Executive summary: After the new pricing changes, PayPal now kicks ass for international buyers! But for sellers the situation is still not that rosy, and don't count on those bonuses.

Updated April 11, 2002:

  • International payments now free!
  • Users in Nordic countries can now transfer money to their bank accounts!
What and Why?

PayPal has recently expanded its operations outside the United States to a surprisingly large slew of countries, including Finland. As a large number of (US-based) small companies and websites, including our beloved Everything2 and photo.net only accept payments and donations through PayPal, this finally gives us "international" (read: non-US) folks the chance to reward some of those sites we spend way too much time on as it is.

Hurdles, But No More Hidden Charges

Alas, to PayPal not all users are created equal, and those outside the US have to jump through quite a few hoops to register and also have some pretty severe limits on what they can do. PayPal's site is less than crystal clear about many of these, so this is based on my own experience.

An unverified international PayPal account can receive and send PayPal money, but offers no way of turning real money into PayPal money. Thus, if you want to make a donation to E2, you have to verify your account by registering a credit card (a hurdle in itself, as many interest-wary Europeans have only debit cards). This involves giving PayPal your card information, letting them place a $1.95 charge on it, and entering the security number from your next credit card bill, a process may take over a month depending on your card billing cycle. Once verified, PayPal credits the $1.95 back to you, but only as PayPal money.

PayPal used to have a 30c + 2.6% charge for international "non-PayPal balance payments" (read: moving money from your credit card to your PayPal account), but this has now been eliminated! So now a $20 payment shows up as $20 on your credit card, and only international merchants get slapped 1% for cross-border transactions.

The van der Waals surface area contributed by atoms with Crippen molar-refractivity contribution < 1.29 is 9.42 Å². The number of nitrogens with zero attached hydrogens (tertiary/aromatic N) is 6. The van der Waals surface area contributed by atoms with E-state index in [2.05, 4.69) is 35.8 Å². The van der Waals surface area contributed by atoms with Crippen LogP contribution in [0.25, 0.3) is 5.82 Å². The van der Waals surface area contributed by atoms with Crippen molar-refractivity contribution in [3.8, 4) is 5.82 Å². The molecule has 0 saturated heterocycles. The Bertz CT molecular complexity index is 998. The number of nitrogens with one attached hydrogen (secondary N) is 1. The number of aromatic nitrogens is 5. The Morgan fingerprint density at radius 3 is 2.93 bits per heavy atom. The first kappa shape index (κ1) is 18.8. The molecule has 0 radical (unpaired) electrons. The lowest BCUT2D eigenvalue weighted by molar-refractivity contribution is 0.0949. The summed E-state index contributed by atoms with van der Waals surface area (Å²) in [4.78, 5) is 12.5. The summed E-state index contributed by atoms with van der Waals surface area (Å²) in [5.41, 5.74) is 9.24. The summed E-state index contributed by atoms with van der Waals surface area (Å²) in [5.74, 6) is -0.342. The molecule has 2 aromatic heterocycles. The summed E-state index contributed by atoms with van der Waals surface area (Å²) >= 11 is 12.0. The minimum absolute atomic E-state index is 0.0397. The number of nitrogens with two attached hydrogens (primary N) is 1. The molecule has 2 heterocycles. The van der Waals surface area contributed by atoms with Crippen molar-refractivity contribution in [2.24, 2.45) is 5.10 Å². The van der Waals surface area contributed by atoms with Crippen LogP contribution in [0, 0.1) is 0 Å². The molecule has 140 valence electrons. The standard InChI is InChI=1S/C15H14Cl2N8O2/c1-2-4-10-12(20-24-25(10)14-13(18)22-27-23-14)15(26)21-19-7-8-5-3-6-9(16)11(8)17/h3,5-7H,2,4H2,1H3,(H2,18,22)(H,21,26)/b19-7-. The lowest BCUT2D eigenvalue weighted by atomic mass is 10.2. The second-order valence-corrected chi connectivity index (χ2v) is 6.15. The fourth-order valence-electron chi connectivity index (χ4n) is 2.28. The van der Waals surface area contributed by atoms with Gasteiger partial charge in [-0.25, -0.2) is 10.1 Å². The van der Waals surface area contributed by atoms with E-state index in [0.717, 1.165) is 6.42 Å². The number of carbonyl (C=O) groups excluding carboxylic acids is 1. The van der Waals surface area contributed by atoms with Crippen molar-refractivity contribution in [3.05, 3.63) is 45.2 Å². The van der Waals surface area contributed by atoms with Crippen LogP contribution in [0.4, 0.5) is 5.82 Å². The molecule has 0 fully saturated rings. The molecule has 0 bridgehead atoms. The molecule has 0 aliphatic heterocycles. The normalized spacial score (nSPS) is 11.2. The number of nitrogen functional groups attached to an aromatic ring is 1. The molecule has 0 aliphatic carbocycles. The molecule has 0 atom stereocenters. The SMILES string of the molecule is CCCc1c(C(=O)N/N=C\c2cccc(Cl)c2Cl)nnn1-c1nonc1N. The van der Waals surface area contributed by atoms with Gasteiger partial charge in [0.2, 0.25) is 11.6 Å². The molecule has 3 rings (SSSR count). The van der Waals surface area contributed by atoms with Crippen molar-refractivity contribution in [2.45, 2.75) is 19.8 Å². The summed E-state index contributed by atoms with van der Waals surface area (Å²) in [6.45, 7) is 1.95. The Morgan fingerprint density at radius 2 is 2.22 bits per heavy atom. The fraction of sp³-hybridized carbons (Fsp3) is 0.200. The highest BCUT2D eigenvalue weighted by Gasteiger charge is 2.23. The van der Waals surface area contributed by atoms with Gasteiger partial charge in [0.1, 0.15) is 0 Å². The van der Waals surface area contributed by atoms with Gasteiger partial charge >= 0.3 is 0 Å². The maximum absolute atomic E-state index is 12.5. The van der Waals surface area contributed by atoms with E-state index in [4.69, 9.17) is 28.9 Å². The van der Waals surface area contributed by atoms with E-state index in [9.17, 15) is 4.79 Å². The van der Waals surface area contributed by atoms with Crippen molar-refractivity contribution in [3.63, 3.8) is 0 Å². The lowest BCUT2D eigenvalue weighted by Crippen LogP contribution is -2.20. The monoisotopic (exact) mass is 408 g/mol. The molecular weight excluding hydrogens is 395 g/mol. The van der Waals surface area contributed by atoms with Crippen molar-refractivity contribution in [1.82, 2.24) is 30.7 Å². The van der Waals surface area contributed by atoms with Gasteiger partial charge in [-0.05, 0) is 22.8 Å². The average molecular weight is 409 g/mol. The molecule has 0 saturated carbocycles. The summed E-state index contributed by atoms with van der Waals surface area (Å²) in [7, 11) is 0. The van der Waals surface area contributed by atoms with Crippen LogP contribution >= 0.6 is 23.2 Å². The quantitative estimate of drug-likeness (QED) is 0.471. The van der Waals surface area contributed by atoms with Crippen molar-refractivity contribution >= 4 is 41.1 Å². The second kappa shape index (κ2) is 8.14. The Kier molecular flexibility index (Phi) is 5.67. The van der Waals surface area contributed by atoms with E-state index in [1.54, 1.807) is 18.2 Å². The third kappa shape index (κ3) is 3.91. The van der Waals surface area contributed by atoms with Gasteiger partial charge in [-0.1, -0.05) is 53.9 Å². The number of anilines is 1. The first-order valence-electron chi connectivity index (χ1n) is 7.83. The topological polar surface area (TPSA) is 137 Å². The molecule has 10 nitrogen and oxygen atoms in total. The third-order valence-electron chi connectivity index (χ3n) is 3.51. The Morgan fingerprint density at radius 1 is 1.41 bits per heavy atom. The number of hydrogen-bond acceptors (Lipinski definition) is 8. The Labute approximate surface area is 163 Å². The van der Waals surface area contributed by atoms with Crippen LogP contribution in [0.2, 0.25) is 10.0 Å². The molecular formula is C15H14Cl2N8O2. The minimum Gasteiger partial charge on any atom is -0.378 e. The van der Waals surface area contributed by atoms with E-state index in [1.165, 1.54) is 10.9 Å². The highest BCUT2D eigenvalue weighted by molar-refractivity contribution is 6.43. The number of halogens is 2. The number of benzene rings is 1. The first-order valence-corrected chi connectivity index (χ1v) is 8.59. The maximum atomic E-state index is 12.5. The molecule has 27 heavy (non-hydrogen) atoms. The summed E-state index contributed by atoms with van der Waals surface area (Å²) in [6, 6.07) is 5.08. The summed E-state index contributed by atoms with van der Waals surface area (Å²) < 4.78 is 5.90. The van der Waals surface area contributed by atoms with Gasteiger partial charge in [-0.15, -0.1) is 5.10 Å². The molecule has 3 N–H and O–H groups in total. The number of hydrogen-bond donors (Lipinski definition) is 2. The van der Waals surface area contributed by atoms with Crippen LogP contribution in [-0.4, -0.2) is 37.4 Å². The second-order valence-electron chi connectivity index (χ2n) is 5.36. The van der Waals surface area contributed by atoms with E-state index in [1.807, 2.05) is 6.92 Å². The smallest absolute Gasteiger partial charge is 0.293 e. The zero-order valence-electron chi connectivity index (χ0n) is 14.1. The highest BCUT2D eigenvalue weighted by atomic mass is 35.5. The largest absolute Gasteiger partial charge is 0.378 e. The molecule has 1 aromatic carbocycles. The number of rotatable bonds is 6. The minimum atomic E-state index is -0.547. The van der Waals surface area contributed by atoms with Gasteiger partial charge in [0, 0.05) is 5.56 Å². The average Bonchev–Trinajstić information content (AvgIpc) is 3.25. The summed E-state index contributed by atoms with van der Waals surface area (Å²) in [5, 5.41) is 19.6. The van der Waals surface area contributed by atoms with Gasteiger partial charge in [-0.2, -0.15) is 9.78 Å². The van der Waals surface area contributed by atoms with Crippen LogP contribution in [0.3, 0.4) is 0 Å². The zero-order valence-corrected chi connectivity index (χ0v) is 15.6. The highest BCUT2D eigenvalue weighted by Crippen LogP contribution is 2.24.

Last but not least, there is perhaps the most significant problem of all: withdrawals to non-US bank accounts are either expensive (eg. UK, Germany and France at $1.50/withdrawal, and especially Japan at a whopping $7/withdrawal) or, for some countries, outright impossible. This means that any money in a PayPal account becomes mere tokens: you can buy them, receive them and send them, but you can't convert them back into cash. Thus, PayPal is pretty bad for earning money and that international merchant accounts are effectively useless in countries that do not allow local withdrawals.

Illusory Bonuses

PayPal prominently advertises its $5 sign-up and referral bonuses, but as of January 17, 2002, to qualify you (and any friends you recruit) have to make a single payment over $250 using PayPal within one year of signing up. This is quite a bit, although with the abolition of the international payment charge it is no longer the case that the transfer fees cost more than the bonus. Thus, most international users will never earn a penny this way.

But It's Still Good

Despite all this, PayPal is now definitely both the cheapest and the fastest way to send (small) amounts of money overseas. For example, the cheapest international wire transfer (outside the EU) at my bank, Handelsbanken, would cost no less than €13.50, or over $12 -- and by banking standards this is very competitive! (Sending and cashing an international money order or check is even worse.) And the receiving end will also deduct an arbitrary commission, while PayPal takes at best nothing (personal account) or at worst 30c + 3.9% (non-preferred business with cross-border surcharge), even that capped to $5. And while a wire transfer may take up to a week, a PayPal transaction is completed almost instantly (as in an hour or two at most).

Also, should you be so lucky as to receive PayPal money from someone, you can pass on the karma to anywhere in the world (but within PayPal) without paying a single cent. This is downright revolutionary, as to the best of my knowledge nobody else has ever offered completely free international transfers before.


In all, I am now a satisfied PayPal customer and a more satisfied user of E2 now that I have donated. Give it a spin!

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